call in the night page
Image used with permission by copyright holder

According to Hawkins, all calls are recorded and sent to the Call in the Night server for analysis, where recordings are automatically split into short clips, machine transcribed, and sound-analyzed for emotional content. “We listen to a randomly-selected sample of the clips to discover interesting conversations that might be featured in the podcast. The rest of the clips are archived and can be accessed by keyword search.”

Podcasts, currently still in development, will be based on a theme and feature clips from conversations relating to that theme. Hawkins says that now that the service has been running for a few months, he has enough source material to start pulling together shows (though there is a demo available).

My very own Call in the Night 

“Really? You’re willing to interrupt your sleep to talk to a random person about your dreams? Isn’t that a tad creepy?,” was my husband’s response when I told him I was signing up for Call in the Night. Of course “Uuh, yes, it is creepy,” is what I realized – but so are most things about the Internet. Why not dive into one that actually connects two people, and encourages a conversation? Is it really any creepier than our location-blasting, selfie-obsessed social networking ways?

Our fears. Our most memorable experiences. Online versus offline life. The conversation, which I thought (maybe even hoped) would be brief at first, ended up lasting an hour.

One of the most important parts of the Call in the Night experience is that you have no clue when you’ll get your call – all the site says is after you sign up with your phone number, an automated call from the site will be placed sometime in the week, after 2 a.m. Eastern time (which is after 11 p.m. my time). My concerns in anticipation of the call were many: I pre-pitied the person who would get my call, for I figured I’d be a cranky biatch who’s so not in the mood to talk about dreams, or I’d feel too weird talking to them to reveal anything interesting. Or what if I turned out to just  be boring and too groggy to carry a decent conversation? Whatever, I thought: The call will be short, and I will be curt.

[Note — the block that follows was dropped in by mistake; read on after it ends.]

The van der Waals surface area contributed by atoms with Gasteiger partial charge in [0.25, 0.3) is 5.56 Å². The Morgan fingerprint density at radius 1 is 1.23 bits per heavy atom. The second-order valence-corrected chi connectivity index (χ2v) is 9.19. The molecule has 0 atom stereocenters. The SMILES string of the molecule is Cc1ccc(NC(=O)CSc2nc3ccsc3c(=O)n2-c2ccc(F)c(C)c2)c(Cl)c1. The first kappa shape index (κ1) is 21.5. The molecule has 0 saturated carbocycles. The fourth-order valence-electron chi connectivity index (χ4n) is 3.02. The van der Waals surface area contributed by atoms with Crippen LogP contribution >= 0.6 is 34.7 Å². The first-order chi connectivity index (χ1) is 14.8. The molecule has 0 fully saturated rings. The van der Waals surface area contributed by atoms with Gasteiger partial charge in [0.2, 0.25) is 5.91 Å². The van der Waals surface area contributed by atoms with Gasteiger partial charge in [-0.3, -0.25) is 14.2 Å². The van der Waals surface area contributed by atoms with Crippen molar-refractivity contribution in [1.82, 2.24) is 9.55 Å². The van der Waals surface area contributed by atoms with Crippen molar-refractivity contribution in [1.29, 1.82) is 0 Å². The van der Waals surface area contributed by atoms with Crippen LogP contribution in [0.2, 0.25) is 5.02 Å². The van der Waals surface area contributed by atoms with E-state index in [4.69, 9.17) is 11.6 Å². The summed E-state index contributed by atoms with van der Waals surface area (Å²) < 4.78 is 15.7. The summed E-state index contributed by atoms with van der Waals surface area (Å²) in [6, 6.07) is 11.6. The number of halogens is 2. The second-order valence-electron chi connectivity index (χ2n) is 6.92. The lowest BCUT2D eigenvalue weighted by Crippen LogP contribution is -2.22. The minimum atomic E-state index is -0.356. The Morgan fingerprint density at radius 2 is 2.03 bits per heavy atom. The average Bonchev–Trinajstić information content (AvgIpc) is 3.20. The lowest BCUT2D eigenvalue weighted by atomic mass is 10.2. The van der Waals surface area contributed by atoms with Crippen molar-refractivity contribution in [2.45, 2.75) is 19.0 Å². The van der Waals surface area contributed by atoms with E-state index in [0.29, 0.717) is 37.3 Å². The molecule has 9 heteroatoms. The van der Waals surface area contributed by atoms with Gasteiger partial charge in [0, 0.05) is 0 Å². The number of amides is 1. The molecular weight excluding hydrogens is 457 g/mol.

I was barely falling asleep when I received my first call at 3 a.m. my time. With a mix of excitement, fatigue, and dread, I waited to be connected to my Call in the Night partner. His name was Elias. He wasn’t asleep when he got his call. He’s from California. After all that was established (“I’m Jam, I’m from the West Coast, hey I’m from California, too!”) we immediately started the exercise.

At first, we both had trouble thinking of something to talk about, since our prompt asked us to discuss our dreams and neither one of us had enough time for one to pop into our sleeping minds, but my reporter instincts immediately kicked into gear (I was not wasting valuable sleep time for nothing, after all) and I asked him how many times he’d used Call in the Night and what he thought about it. That’s when he told me he’s been on the list for about three months, but I was only his third call. Despite that, he thought the idea behind the project was intriguing, and that he’d connected with some interesting, cool people. I timidly told him he was my first Call in the Night partner (and it sort of  makes me cringe now to remember I admitted this).